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|January 28, 1998||
Naanum manishan thane?
Am I not human too? Translation removes much of the power of expression, and this is one such instance. For a few minutes, the man had gone up and down the narrow deserted platform muttering repeatedly 'Aiya, pasikudhu aiya,' his constant wailing of hunger both monotonous and incessant. Bent from age, and unable to traverse the entire length of the train, he was forced to target the few compartments that were within walking distance. The stony faces on the other side of the windows spoke in familiar tones -- why can't he go someplace else?
A few minutes passed, and he stopped walking, stooping over a long branch he used as a prop. A little girl watched from behind the bars, staring with the unintentional cruelty that only a child can muster. Her mother tugged at her sleeve, beckoning her away, even as she pointed to him and said something he couldn't hear. Seeing the woman, he switched gender: "Amma, pasikudhu amma." The woman turned her face away for a few seconds, then quickly glanced over her shoulder to see if the intruder was still there. Seeing him, she frowned.
In the distance, he heard the whistle blow, and a few feet further up the platform, a man with a flag stepped out and waved it lazily. In a minute, the train would be off, his hunger unassuaged. Bleakly, he looked at the woman, despairing beyond description. And then, clearly and quite audibly to the woman, his monotone gave way to a different plea. As the first puffs of smoke rose from the engine, he stopped appealing to a compassion that no one had, and sought refuge in a humanity that is infinitely more troubling -- naanum manishan thane?
Struck by the enormity of the appeal, the woman reached around her daughter, muttering under her breath 'just my luck'. As she fumbled in her bag for money, the train started to pull away slowly. Seeing the woman moved to act, the man hobbled along, hoping to stay within reach and praying the train would not pick up speed so fast. The little child was pestering her mother, obstructing her belated charity. As the puffs of smoke gained in strength, the woman leaned back in her seat and shrugged her shoulders to herself, as if to say 'I tried'. In the distance, the figure became less visible, as if the man had physically shrunk.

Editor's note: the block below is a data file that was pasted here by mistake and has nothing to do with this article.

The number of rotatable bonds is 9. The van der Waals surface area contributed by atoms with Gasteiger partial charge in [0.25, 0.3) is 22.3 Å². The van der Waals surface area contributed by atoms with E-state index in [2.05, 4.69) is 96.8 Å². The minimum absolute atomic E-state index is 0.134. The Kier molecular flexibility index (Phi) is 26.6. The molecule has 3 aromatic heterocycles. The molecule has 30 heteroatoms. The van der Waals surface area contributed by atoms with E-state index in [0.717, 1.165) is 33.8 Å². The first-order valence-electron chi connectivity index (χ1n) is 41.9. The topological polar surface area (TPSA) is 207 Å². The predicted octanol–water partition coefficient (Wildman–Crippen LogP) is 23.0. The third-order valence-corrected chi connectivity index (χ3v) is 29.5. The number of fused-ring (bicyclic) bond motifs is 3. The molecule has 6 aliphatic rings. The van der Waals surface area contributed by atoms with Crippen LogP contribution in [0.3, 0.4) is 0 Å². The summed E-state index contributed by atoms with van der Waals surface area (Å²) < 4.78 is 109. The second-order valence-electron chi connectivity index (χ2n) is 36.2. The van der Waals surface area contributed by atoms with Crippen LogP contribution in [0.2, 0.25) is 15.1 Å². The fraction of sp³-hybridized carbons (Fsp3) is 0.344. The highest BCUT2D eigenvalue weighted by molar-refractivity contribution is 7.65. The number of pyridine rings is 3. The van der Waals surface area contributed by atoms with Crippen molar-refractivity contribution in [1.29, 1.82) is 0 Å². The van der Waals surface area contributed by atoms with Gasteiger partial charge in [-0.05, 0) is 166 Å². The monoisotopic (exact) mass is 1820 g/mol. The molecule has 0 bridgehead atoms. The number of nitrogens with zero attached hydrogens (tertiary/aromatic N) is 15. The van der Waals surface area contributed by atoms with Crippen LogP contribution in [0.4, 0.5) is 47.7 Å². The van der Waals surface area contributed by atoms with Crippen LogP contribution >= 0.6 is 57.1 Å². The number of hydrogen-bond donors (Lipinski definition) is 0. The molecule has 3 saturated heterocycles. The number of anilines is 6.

We all have a list of things that we'd like the government to do. Fight corruption, improve education, better military planning, whatever. And an election is always a good time to let the political parties know what we want. For myself, I seek but three things. I do not ask for an information superhighway, although that would be nice. I do not ask for widespread and affordable health care, although I fervently wish it were real. I do not ask for universal education, although that has been promised.
Five years is a long time, one can accomplish a lot as it goes by. And yet, I have only these three things that I really want from the next government. Just three simple requests that any of you can recognise as reasonable, humane and absolutely necessary in a civil society. Ordinary wishes that, if we truly wanted to, we could easily achieve. Simple, yet eloquent. Basic and magnificent at once. Fifty years from the Declaration of the Rights of Man, this is not too much to ask. Just three things.
Breakfast, lunch and dinner -- for everyone.
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